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Schoenberg knew. When the world goes mad, send in the clowns

Isn’t it rich? When the going gets inexplicable, we send in the clowns.

On Oct. 16, 1912, a clown-costumed actress, Albertine Zehme, took part in a “metamusical evening” in Berlin. Partaking of words as “inner experiences” in a new kind of sung-speech, she intoned 21 fantastical poems about the moon-drunk, lascivious Pierrot, that lunatic stock character from 17th century Italian theater. It was the premiere of Schoenberg’s “Pierrot Lunaire,” the composer’s music-changing announcement that the world had gone mad and that the time had come to send in the damn clowns.

This was not altogether unexpected, but its inevitability made the radicalization of 20th century music only all the more shocking. Schoenberg, 38, had been, piece by rapidly produced piece, pushing the bounds of music further than ever before dared. With “Pierrot Lunaire,” as far as scandalized contemporary critics were concerned, a hallowed art form, the soul of European civilization, was on the sure track to self-destructive anarchy.

Then again, clowns can be storm clouds, early warning signals that something’s disturbingly funny — funny ha ha and funny uh oh.

Eight days before the “metamusical evening,” the first shots of the First Balkan War were fired, a destabilized Europe prepping for the First World War. With the Continent on the brink between the Old World and all that the 20th century would portend, only a crazy clown would do. Schoenberg’s “Pierrot” distills this angst into a heightened state of dread and exhilaration.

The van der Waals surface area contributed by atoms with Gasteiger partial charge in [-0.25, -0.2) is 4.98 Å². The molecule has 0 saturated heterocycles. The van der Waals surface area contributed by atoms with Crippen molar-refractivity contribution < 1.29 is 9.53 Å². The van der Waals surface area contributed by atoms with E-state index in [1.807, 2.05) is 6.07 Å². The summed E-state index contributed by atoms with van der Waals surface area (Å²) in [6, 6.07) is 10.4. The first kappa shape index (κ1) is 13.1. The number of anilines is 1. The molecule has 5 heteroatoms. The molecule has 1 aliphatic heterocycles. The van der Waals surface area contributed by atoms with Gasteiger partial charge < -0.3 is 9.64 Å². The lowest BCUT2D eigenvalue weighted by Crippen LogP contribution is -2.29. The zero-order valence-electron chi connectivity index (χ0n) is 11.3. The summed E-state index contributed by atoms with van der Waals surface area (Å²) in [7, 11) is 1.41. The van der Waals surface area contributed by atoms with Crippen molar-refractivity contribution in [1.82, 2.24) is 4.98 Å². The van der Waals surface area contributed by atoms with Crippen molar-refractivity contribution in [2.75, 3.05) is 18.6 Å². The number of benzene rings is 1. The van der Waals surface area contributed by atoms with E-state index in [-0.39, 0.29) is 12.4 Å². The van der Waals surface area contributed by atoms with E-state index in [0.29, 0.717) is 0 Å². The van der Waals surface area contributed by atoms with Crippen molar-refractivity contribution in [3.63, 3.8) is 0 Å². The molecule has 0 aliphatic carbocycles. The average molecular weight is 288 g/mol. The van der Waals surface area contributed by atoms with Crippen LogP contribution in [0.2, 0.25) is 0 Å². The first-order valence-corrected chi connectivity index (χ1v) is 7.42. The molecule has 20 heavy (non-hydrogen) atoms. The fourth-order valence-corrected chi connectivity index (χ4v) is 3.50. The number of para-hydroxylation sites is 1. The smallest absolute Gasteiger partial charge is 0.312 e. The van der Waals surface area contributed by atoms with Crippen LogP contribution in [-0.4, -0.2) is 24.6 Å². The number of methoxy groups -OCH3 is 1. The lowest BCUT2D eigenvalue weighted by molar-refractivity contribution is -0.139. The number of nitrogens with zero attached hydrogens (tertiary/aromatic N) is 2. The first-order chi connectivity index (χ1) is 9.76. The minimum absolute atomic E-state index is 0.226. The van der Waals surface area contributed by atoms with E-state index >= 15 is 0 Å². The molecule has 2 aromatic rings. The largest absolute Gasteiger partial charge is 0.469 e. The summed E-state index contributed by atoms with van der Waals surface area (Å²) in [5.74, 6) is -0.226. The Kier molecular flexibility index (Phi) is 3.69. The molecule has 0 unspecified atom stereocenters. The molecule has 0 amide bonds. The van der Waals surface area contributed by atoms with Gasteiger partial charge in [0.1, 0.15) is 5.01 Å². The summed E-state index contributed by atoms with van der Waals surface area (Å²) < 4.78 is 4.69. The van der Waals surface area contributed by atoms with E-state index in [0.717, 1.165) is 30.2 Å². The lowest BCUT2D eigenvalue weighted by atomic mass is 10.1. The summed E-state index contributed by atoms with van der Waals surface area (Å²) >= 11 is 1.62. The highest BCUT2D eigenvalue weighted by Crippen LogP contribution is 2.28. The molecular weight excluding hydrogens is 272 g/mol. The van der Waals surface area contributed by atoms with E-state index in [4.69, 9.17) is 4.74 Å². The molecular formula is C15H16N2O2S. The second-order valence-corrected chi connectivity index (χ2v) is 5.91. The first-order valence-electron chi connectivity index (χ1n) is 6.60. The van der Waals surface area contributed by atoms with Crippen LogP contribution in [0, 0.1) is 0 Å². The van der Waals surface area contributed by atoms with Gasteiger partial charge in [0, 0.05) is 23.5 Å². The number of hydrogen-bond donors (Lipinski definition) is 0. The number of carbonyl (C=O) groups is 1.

The character of Pierrot, indeed, has long been a faithful companion for trying times, capable of providing escape as well as a dose of reality. The dim-witted buffoon of commedia dell’arte, pining for his Columbine but outwitted by Harlequin, became the formula for the classic love triangle in opera and theater. As for the modern clown, that was Joseph Grimaldi‘s doing. He designed Pierrot’s clown costume, then added the greasepaint and red nose, becoming in the process an immensely popular 19th century entertainer.

The rest is continuing history.

Clown metaphors have become commonplace in political commentary. Just the other day, as the outgoing president’s legal counsel attempted to overthrow an election without evidence of fraud, what appeared to be hair coloring ran unceremoniously down his face. The farcical image that went viral was of a former New York mayor, and lover of Italian opera, appearing as a pagliaccio.

Indeed, Leoncavallo’s popular verismo opera, “I Pagliacci” (The Clowns), was part of the era’s cult of morbidity that inspired French symbolist Albert Giraud’s “Pierrot” poems that Schoenberg adopted, in German translation, for his texts.

Schoenberg’s “Pierrot Lunaire” was instantly recognized as a key work that captured its era’s zeitgeist, and it has never lost its unnerving relevance. These “three times seven” songs, as the numerologically superstitious Schoenberg labeled them (“Pierrot” was his Opus 21), follow Pierrot through a nightmarish atmosphere of implacable desire, grotesque sacrilege, outrageous violence and revolting nostalgia. Sound familiar?

This is not an easy piece. Schoenberg notates pitches and rhythms in the vocal part, written for the range of mezzo-soprano, but draws a line through the stem of each note. The composer was inconsistent over the years about the degree to which a soloist puts her emphasis on speech or singing, but his very choice of Zehme meant he clearly favored theater. “I demand not freedom of thought,” the actress liked to say, “but rather freedom of sound.”

On the other hand, Schoenberg insisted that the instrumental quintet — piano, flute (or piccolo), clarinet (or bass-clarinet), violin (or viola) and cello — is of, at a minimum, equal importance to the vocalist, and he had no problem with the instruments drowning her out. The songs sometimes harken back to classical forms (such as polka, waltz and barcarole) and employ classical techniques (including passacaglia, fugue and canon). Studies have been made on the influence of Bach.